Laying-order effects on sperm numbers and on paternity: comparing three passerine birds with different life histories
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In birds, the number of sperm trapped between the perivitelline membranes around the ovum is an estimate of sperm numbers present at the time and place of fertilisation in the female reproductive tract. Sperm numbers may vary among species and between eggs in a clutch and can provide information about sperm utilisation and mechanisms of sperm competition. Here, we describe patterns of variation in sperm numbers through the egg-laying sequence in three passerines in which extra-pair paternity is common, but copulation behaviour differs. Sperm numbers showed no systematic change across the laying sequence in blue tits (Cyanistes caeruleus), but decreased significantly with laying order in bluethroat (Luscinia svecica) and tree swallow (Tachycineta bicolor) clutches. This is consistent with observations that blue tits regularly copulate throughout the laying sequence, while bluethroats stop mate guarding and tree swallows reduce their copulation frequency once the first egg is laid. Nevertheless, cases of a sudden increase in sperm numbers in clutches of bluethroats and tree swallows suggest that successful inseminations also occurred after laying started. In blue tits and bluethroats, sperm numbers were not higher on extra-pair sired eggs than on eggs sired by the social male, suggesting that extra-pair copulations are not timed to the period of peak fertility for each egg. More extra-pair offspring originated from eggs laid early in the sequence in blue tits, while there was no systematic bias in bluethroats. Our results suggest that copulations during the laying sequence are predominantly performed by within-pair males in our study species.
KeywordsExtra-pair paternity Sperm competition Fertility Sperm Copulation behaviour
We thank Cheryl Bishop, Frode Fossøy, Karin Hieke, Terje Laskemoen, Anne Peters, Thomas Petitguyot, Angelika Poesel, Agnes Tuerk, Emmi Schlicht and Mihai Valcu for assistance in the field, and Frode Fossøy for lab assistance. We are grateful to Raphael-Thomas Klumpp and Alfred Fojt from the Institute of Silviculture, Vienna, for providing access to their facilities, to Hans Winkler from the Konrad Lorenz Institute for Comparative Ethology, Vienna, for logistical support, to the staff at the Queen’s University Biological Station for facilities and logistical support, and to Chris Eckert at Queens’ University for letting us use his microscopy laboratory. BK designed the study; KC and BK conducted the blue tit field work; AJ, KC, KD, JTL and BK conducted the bluethroat fieldwork; KC, RJR and BK conducted the tree swallow fieldwork; KC and BK counted the sperm on the egg membranes; KC conducted the blue tit paternity analysis, AJ conducted the bluethroat paternity analysis; AJ and BK analysed the data; AJ wrote the paper in collaboration with all other co-authors. We thank Jim Briskie and two anonymous reviewers for thoughtful comments on the manuscript. The work was funded by the Max Planck Society, the Norwegian research Council, the Natural History Museum of the University of Oslo, and the Natural Sciences and Engineering Research Council of Canada.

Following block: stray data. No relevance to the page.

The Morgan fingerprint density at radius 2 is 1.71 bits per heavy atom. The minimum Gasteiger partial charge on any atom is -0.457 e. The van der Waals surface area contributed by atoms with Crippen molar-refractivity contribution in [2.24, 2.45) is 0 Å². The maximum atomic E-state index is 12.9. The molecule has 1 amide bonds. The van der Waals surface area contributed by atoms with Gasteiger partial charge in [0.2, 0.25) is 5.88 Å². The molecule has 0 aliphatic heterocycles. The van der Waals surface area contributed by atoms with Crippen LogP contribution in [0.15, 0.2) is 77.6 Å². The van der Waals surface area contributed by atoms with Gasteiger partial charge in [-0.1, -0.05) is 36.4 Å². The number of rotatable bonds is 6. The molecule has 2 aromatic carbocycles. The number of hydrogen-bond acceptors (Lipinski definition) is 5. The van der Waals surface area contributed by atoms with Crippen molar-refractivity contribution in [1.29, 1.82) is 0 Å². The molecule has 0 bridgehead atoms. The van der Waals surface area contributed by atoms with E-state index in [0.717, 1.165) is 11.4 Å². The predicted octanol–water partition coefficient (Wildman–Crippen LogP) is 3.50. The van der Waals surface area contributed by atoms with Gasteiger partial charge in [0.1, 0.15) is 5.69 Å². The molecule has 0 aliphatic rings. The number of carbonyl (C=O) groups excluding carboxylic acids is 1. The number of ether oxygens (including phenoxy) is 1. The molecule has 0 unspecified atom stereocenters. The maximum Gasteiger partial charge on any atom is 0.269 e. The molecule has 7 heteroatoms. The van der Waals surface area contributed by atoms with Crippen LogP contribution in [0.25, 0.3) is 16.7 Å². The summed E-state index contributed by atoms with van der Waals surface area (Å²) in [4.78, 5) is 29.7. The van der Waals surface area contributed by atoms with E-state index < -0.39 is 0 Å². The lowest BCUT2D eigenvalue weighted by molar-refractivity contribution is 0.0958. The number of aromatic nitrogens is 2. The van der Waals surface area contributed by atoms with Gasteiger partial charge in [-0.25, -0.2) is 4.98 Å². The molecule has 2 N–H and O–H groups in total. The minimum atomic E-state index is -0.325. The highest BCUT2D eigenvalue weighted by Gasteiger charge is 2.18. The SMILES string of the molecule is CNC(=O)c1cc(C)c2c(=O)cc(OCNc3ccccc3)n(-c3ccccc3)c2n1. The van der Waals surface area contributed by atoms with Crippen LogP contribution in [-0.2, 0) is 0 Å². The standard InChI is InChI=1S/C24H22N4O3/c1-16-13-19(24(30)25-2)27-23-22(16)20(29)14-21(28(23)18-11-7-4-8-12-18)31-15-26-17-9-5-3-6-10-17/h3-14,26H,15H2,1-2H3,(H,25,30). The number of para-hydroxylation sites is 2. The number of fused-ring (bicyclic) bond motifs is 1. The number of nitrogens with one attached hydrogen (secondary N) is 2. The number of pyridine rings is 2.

The work described here was done under license and complied with the current laws of the countries in which it was performed.
Conflicts of interest